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Witnesses take the stand in trial for 2019 shooting outside Whitehorse bar

Witnesses report seeing man with gun moments after shot fired
The criminal trial looking into the shooting in front of a Whitehorse bar in 2019 is ongoing. (Yukon News file)

The court case probing a 2019 shooting outside a downtown Whitehorse bar heard testimony from witnesses who were on the street near the bar’s front entrance when the shot was fired.

Malakal Kwony Tuel is charged with attempted murder and aggravated assault relating to the shooting and also faces cocaine possession, possession of cash derived from crime and firearms-related charges.

Joseph Wuor, who was arrested at the same time as Tuel, is also in court facing cocaine, firearm and cash derived from crime possession charges.

The shooting took place in the early hours of Dec. 1, 2019, in front of the bar on Jarvis Street, known at the time as the 202. John Thomas Papequash was the man who was shot.

Testimony on the third and fourth day of the trial dealt with events outside of the bar in the moments before and after the gunshot. The court heard from a cab driver who was parked outside the bar’s entrance, one of its doormen and four friends who had just left the bar.

Lahcen Amzoug, the taxi driver, testified by videoconference on June 1. The crown counsels showed dash camera footage recorded from Amzoug’s taxi.

The video shows a tall, slim Black man walking across the frame. At the far right of the frame the front entrance to the 202 can be seen. Amzoug testifies he saw the man walk over and speak with a shorter Black man, but that man never appears on the video.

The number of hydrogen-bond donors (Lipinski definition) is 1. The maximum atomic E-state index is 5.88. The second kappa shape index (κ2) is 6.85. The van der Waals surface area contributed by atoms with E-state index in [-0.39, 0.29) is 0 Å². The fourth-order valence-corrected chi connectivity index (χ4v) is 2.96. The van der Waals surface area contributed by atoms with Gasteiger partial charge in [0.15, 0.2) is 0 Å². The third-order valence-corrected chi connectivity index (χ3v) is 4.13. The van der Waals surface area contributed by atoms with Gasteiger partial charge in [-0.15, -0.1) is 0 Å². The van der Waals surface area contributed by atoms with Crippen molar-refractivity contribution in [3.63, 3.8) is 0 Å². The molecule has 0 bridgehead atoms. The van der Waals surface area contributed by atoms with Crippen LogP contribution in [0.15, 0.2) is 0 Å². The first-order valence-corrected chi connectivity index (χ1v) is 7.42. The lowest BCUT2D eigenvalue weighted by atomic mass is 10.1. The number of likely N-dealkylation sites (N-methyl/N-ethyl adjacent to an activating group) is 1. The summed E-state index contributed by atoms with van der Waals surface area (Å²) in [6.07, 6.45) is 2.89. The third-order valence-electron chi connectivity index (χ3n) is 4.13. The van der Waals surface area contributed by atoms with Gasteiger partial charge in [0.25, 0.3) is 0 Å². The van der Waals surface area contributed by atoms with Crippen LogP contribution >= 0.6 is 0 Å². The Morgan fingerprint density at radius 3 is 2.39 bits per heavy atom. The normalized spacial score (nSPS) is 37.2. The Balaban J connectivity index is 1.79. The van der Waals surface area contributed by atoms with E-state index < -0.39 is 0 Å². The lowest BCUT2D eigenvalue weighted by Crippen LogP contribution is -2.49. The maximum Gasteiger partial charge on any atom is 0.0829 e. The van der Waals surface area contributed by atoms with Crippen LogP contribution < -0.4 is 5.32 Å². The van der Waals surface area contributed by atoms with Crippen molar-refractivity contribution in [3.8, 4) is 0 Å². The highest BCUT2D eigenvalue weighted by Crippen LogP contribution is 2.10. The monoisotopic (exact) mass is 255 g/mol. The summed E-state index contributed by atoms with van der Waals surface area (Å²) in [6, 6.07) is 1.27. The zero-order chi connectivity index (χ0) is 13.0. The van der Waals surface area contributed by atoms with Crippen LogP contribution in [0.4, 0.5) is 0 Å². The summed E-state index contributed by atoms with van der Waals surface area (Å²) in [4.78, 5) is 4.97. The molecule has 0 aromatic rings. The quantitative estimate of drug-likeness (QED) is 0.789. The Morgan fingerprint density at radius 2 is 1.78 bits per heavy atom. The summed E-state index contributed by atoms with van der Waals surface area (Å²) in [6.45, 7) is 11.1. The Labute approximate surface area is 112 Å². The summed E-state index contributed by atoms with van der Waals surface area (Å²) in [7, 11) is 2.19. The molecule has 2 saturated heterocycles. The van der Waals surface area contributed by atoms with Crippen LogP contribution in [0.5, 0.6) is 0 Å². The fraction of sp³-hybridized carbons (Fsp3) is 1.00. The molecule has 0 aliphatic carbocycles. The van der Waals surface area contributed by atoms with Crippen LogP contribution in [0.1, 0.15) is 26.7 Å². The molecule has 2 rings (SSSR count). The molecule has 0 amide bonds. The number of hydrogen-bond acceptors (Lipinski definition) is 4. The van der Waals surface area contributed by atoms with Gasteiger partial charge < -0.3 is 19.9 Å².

Amzoug also testified that he saw the man who would later be shot walk up and begin talking to the two men in an agitated fashion with his arms raised. He said he turned his head to look over at another cab pulling into the parking stall next to him and heard a loud sound and a flash from the direction of the bar door.

The video shows the tall man running back the way he came after the gun shot goes off. Amzoug testified that the shorter man ran in the opposite direction, toward Second Avenue.

The video shows Amzoug driving further down the street before getting out of the car. He said he briefly went to join those gathered around the man who had been shot. As he leaves the area after getting back in his taxi, the video shows him describing the two men to an arriving RCMP officer.

Under cross examination from defence lawyer Dale Fedorchuk, Amzoug acknowledged that he did not see the shot being fired or see a gun at any point.

Doorman Donald Tutin also spent time on the witness stand detailing how he heard a loud noise from directly inside the bar’s front door before running outside and seeing that a man had been shot. He said he briefly followed another doorman down the street but he turned back. On cross examination he acknowledged not seeing anyone with a gun.